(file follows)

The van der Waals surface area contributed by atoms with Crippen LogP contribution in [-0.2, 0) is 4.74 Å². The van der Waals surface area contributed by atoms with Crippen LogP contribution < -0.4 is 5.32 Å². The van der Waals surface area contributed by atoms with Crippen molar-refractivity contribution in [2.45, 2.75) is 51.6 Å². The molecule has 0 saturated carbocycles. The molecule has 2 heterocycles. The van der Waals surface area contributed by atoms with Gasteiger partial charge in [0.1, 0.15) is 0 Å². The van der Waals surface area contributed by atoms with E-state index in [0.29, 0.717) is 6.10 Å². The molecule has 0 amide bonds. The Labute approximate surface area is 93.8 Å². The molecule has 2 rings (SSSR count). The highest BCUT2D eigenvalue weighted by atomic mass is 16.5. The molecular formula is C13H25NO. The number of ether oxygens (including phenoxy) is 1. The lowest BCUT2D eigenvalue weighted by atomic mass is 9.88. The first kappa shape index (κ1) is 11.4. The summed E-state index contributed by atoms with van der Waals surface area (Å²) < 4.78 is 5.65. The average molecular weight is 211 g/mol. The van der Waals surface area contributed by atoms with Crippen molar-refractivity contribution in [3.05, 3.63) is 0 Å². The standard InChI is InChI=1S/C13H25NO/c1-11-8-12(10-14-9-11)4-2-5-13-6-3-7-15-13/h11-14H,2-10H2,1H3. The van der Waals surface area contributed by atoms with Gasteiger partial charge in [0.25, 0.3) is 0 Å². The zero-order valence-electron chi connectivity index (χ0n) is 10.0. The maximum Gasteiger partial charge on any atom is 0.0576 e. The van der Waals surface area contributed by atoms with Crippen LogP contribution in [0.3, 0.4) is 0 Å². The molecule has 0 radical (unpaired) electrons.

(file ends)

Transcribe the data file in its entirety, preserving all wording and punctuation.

The van der Waals surface area contributed by atoms with Crippen LogP contribution in [-0.2, 0) is 4.74 Å². The van der Waals surface area contributed by atoms with Crippen LogP contribution < -0.4 is 5.32 Å². The van der Waals surface area contributed by atoms with Crippen molar-refractivity contribution in [2.45, 2.75) is 51.6 Å². The molecule has 0 saturated carbocycles. The molecule has 2 heterocycles. The van der Waals surface area contributed by atoms with Gasteiger partial charge in [0.1, 0.15) is 0 Å². The van der Waals surface area contributed by atoms with E-state index in [0.29, 0.717) is 6.10 Å². The molecule has 0 amide bonds. The Labute approximate surface area is 93.8 Å². The molecule has 2 rings (SSSR count). The highest BCUT2D eigenvalue weighted by atomic mass is 16.5. The molecular formula is C13H25NO. The number of ether oxygens (including phenoxy) is 1. The lowest BCUT2D eigenvalue weighted by atomic mass is 9.88. The first kappa shape index (κ1) is 11.4. The summed E-state index contributed by atoms with van der Waals surface area (Å²) < 4.78 is 5.65. The average molecular weight is 211 g/mol. The van der Waals surface area contributed by atoms with Crippen molar-refractivity contribution in [3.05, 3.63) is 0 Å². The standard InChI is InChI=1S/C13H25NO/c1-11-8-12(10-14-9-11)4-2-5-13-6-3-7-15-13/h11-14H,2-10H2,1H3. The van der Waals surface area contributed by atoms with Gasteiger partial charge in [0.25, 0.3) is 0 Å². The zero-order valence-electron chi connectivity index (χ0n) is 10.0. The maximum Gasteiger partial charge on any atom is 0.0576 e. The van der Waals surface area contributed by atoms with Crippen LogP contribution in [0.3, 0.4) is 0 Å². The molecule has 0 radical (unpaired) electrons.